It all began with the Industrial Revolution. Vast swathes of subjects who had lived off the land for generations traded country life in for the attractions of the new cities and towns sprouting up, and more specifically for the less precarious and seasonal living offered by the new factories and mills. However living by the clock, rather than the season, had its own drawbacks. With only half a day off each week for most and crowded living conditions, there was neither time nor land to continue growing their own vegetables and raising their own animals. Some factories took advantage of this by paying their workers in tokens, redeemable only in exchange for provisions purchased in their own onsite 'truck shops' where workers were forced to pay over the odds, often for poor quality goods such as sugar adulterated with sand or flour adulterated with chalk. The fact that many mills and factories also built the housing for their workers enabled them to take advantage of another source of profit from and control over their employees - rent. If a worker became ill or disabled, he or she could then be evicted to make way for an able-bodied worker. Being a skilled weaver or tradesman offered no protection from this exploitation as living conditions were continually driven down for all in the name of profit maximisation.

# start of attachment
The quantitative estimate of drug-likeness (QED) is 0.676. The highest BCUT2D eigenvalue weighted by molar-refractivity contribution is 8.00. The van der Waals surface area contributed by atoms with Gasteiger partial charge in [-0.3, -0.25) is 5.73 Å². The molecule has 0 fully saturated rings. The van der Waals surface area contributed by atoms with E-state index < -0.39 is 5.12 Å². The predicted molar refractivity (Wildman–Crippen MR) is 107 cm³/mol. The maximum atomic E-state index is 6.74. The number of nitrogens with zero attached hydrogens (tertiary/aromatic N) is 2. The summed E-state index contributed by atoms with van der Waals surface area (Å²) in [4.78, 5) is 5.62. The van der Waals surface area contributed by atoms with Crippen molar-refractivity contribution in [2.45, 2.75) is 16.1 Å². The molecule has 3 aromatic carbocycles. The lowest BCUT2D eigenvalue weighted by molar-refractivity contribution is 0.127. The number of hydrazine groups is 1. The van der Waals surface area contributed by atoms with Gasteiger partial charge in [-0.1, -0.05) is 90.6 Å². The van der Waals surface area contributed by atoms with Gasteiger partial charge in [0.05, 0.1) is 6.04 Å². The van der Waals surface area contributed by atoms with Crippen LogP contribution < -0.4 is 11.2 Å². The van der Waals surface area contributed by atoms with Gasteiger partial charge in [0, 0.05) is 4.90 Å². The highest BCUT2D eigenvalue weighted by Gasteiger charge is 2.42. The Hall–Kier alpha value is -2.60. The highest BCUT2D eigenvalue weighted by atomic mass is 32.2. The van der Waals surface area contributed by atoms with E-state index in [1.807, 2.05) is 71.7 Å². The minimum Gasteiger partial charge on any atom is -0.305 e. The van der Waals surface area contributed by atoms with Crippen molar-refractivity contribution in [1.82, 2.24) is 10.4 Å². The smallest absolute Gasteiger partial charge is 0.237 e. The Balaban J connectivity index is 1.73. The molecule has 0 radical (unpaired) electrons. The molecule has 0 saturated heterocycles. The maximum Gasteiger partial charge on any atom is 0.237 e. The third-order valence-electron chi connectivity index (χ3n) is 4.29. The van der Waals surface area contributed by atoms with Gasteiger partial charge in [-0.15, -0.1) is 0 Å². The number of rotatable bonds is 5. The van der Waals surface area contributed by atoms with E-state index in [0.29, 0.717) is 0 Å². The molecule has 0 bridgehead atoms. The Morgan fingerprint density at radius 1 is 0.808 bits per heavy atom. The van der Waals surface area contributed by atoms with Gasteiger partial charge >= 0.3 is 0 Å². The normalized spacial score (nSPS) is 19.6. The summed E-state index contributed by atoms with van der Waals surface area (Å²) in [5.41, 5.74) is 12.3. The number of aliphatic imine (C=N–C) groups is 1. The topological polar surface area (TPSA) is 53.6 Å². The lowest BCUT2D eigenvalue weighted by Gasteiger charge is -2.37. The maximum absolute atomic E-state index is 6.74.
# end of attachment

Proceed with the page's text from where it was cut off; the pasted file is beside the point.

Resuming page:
Against this backdrop, the first trades unions were formed to campaign for basic rights and better conditions for workers and after a few attempts in various areas with mixed results, ten weavers and twenty others scraped together the equivalent of £1 each over the course of four months to form The Rochdale Society of Equitable Pioneers the Co-Operative Society in Rochdale in 1844, the branch that was to become the bedrock of the whole modern Co-Operative Movement. On 21 December 1844, they opened their store with a scant selection of butter, sugar, flour, oatmeal and a few candles. Within three months, they had managed to expand their selection to include tea and tobacco, and they were soon known for providing high quality, unadulterated goods. A decade later, the British co-operative movement had grown to nearly 1,000 co-operatives.